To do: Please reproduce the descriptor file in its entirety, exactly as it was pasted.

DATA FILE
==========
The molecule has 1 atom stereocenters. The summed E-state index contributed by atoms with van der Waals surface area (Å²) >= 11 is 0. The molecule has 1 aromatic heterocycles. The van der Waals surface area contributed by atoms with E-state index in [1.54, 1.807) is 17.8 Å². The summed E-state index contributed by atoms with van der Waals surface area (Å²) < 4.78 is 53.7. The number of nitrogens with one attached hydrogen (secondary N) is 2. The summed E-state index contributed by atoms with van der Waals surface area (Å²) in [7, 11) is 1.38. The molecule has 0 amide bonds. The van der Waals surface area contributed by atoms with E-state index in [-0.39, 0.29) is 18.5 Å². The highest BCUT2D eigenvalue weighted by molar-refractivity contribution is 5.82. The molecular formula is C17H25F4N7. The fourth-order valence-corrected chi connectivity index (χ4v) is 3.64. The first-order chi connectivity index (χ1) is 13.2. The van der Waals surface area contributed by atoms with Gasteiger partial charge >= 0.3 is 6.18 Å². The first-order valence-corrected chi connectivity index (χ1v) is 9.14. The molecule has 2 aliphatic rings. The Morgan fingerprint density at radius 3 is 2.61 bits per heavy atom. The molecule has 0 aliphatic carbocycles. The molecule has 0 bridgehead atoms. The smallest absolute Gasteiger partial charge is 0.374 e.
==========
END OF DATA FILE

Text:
The molecule has 1 atom stereocenters. The summed E-state index contributed by atoms with van der Waals surface area (Å²) >= 11 is 0. The molecule has 1 aromatic heterocycles. The van der Waals surface area contributed by atoms with E-state index in [1.54, 1.807) is 17.8 Å². The summed E-state index contributed by atoms with van der Waals surface area (Å²) < 4.78 is 53.7. The number of nitrogens with one attached hydrogen (secondary N) is 2. The summed E-state index contributed by atoms with van der Waals surface area (Å²) in [7, 11) is 1.38. The molecule has 0 amide bonds. The van der Waals surface area contributed by atoms with E-state index in [-0.39, 0.29) is 18.5 Å². The highest BCUT2D eigenvalue weighted by molar-refractivity contribution is 5.82. The molecular formula is C17H25F4N7. The fourth-order valence-corrected chi connectivity index (χ4v) is 3.64. The first-order chi connectivity index (χ1) is 13.2. The van der Waals surface area contributed by atoms with Gasteiger partial charge >= 0.3 is 6.18 Å². The first-order valence-corrected chi connectivity index (χ1v) is 9.14. The molecule has 2 aliphatic rings. The Morgan fingerprint density at radius 3 is 2.61 bits per heavy atom. The molecule has 0 aliphatic carbocycles. The molecule has 0 bridgehead atoms. The smallest absolute Gasteiger partial charge is 0.374 e.